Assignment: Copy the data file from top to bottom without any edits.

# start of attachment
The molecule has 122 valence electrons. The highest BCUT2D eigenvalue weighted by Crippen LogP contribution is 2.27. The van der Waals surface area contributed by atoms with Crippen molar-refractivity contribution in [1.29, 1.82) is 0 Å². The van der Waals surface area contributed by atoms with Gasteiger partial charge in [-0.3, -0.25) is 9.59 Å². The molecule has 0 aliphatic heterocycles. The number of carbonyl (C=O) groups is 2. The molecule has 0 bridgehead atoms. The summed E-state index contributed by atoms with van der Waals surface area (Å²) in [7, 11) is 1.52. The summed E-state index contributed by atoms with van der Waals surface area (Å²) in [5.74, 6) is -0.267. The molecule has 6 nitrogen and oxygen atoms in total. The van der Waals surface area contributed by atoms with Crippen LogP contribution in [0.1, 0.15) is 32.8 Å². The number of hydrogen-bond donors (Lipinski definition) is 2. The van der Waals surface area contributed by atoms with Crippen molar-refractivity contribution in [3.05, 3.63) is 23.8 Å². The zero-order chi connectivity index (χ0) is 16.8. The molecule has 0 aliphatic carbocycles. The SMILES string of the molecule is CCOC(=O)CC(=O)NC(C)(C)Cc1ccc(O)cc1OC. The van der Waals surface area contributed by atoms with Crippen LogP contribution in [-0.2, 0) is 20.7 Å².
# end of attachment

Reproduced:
The molecule has 122 valence electrons. The highest BCUT2D eigenvalue weighted by Crippen LogP contribution is 2.27. The van der Waals surface area contributed by atoms with Crippen molar-refractivity contribution in [1.29, 1.82) is 0 Å². The van der Waals surface area contributed by atoms with Gasteiger partial charge in [-0.3, -0.25) is 9.59 Å². The molecule has 0 aliphatic heterocycles. The number of carbonyl (C=O) groups is 2. The molecule has 0 bridgehead atoms. The summed E-state index contributed by atoms with van der Waals surface area (Å²) in [7, 11) is 1.52. The summed E-state index contributed by atoms with van der Waals surface area (Å²) in [5.74, 6) is -0.267. The molecule has 6 nitrogen and oxygen atoms in total. The van der Waals surface area contributed by atoms with Crippen LogP contribution in [0.1, 0.15) is 32.8 Å². The number of hydrogen-bond donors (Lipinski definition) is 2. The van der Waals surface area contributed by atoms with Crippen molar-refractivity contribution in [3.05, 3.63) is 23.8 Å². The zero-order chi connectivity index (χ0) is 16.8. The molecule has 0 aliphatic carbocycles. The SMILES string of the molecule is CCOC(=O)CC(=O)NC(C)(C)Cc1ccc(O)cc1OC. The van der Waals surface area contributed by atoms with Crippen LogP contribution in [-0.2, 0) is 20.7 Å².